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Lifetime Review: 'Do You Trust Your Boyfriend?'

by Trevor Wells about a month ago in review / movie
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Some aggravating supporting characters aren't enough to derail this Lifetime teen thriller.

Synopsis:

Nicole Ramos (Lawson Greyson) is a high school senior with relationship woes. Her boyfriend Liam DeLuca (Derek Rivera) is a great guy, but with him being a popular athlete, Nicole worries that he might be tempted by all the girls crushing on him. With that in mind, Nicole gets an idea to test Liam's loyalty: she creates a fake social media profile and uses it to flirt with Liam. After Liam passes the test, a remorseful Nicole deletes the profile and thinks that's the end of it. But two months later, Nicole is shocked when a new girl arrives at her school: Heather Harris (Kendall Cato), the same girl whose pictures and name she used for her fake profile! As alarming events strike the school and turn Nicole's life upside down, she becomes convinced Heather has something to do with it. But can she prove it before Heather's schemes cost her everything?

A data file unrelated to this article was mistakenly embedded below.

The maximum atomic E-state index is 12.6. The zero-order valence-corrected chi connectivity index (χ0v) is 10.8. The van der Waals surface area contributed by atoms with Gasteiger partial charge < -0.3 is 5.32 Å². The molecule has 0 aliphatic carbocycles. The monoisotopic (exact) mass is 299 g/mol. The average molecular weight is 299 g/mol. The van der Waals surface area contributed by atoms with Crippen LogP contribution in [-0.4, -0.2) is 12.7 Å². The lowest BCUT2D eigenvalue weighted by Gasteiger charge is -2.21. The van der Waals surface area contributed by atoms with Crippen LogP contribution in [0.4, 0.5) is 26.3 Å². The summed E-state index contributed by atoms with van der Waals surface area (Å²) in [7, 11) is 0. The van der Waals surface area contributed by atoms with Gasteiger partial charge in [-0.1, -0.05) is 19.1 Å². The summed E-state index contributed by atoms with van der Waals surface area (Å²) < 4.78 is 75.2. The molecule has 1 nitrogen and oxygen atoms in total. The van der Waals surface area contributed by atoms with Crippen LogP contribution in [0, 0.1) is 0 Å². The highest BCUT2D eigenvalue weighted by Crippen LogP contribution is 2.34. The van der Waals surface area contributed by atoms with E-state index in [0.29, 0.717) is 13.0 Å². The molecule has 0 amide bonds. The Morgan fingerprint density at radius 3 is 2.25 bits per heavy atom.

Story:

It's an intriguing plot for a Lifetime teen flick, and Do You Trust Your Boyfriend? milks it for all it's worth. The plot described in the synopsis is all set and ready to go by the first commercial break, leaving the rest of the movie to be a tense cat-and-mouse game between Nicole and Heather after the latter drops her thin veneer of innocence. Seeing Heather gleefully mess with Nicole's life and turn everyone against her is delicious mayhem to watch unfold--especially since neither girl involved is truly innocent. While Heather is definitely dangerous, Nicole "testing" her boyfriend is what allows Heather to worm her way into her life. As such, seeing Nicole's insecurities lead to Liam and her own mother losing their trust in her is the perfect karma. It also fits with the film's overall theme about trust and can even serve as an allegory for the dangers of letting your emotions override your better judgment.

There is one aspect of the script where the trust theme gets a little muddled. While Liam's reasoning for mistrusting Nicole is understandable, her mother Madelyn's reason for doing the same feels forced. We're given a backstory of Nicole apparently turning to alcoholism after her father cheated on her mother and they divorced. But this only gets brought up the very second Madelyn needs a reason to distrust Nicole. It would've been a more natural development had Nicole's past behavior been alluded to beforehand. As is, it comes off like a hastily added detail meant to explain why Madelyn suddenly starts assuming the worst about her daughter.

Characters: